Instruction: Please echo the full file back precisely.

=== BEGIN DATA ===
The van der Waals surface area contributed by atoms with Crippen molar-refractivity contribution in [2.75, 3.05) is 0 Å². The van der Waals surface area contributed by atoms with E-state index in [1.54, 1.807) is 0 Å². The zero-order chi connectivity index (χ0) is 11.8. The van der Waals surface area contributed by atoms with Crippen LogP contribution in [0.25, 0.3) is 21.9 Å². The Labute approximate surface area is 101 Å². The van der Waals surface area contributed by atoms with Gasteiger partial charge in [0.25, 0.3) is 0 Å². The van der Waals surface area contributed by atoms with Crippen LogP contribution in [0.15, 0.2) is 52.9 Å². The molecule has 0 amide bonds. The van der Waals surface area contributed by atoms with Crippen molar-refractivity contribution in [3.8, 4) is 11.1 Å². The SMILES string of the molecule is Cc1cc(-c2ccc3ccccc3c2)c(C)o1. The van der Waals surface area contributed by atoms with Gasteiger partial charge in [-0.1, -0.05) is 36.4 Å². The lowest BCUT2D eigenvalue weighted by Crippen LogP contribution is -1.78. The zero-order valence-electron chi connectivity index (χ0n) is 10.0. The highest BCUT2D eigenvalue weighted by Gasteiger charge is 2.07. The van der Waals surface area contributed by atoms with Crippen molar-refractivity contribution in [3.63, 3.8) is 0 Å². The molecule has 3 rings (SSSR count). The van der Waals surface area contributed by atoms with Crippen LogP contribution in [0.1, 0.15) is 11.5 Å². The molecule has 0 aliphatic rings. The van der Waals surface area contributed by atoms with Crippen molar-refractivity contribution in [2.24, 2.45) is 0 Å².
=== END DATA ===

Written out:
The van der Waals surface area contributed by atoms with Crippen molar-refractivity contribution in [2.75, 3.05) is 0 Å². The van der Waals surface area contributed by atoms with E-state index in [1.54, 1.807) is 0 Å². The zero-order chi connectivity index (χ0) is 11.8. The van der Waals surface area contributed by atoms with Crippen LogP contribution in [0.25, 0.3) is 21.9 Å². The Labute approximate surface area is 101 Å². The van der Waals surface area contributed by atoms with Gasteiger partial charge in [0.25, 0.3) is 0 Å². The van der Waals surface area contributed by atoms with Crippen LogP contribution in [0.15, 0.2) is 52.9 Å². The molecule has 0 amide bonds. The van der Waals surface area contributed by atoms with Crippen molar-refractivity contribution in [3.8, 4) is 11.1 Å². The SMILES string of the molecule is Cc1cc(-c2ccc3ccccc3c2)c(C)o1. The van der Waals surface area contributed by atoms with Gasteiger partial charge in [-0.1, -0.05) is 36.4 Å². The lowest BCUT2D eigenvalue weighted by Crippen LogP contribution is -1.78. The zero-order valence-electron chi connectivity index (χ0n) is 10.0. The highest BCUT2D eigenvalue weighted by Gasteiger charge is 2.07. The van der Waals surface area contributed by atoms with Crippen molar-refractivity contribution in [3.63, 3.8) is 0 Å². The molecule has 3 rings (SSSR count). The van der Waals surface area contributed by atoms with Crippen LogP contribution in [0.1, 0.15) is 11.5 Å². The molecule has 0 aliphatic rings. The van der Waals surface area contributed by atoms with Crippen molar-refractivity contribution in [2.24, 2.45) is 0 Å².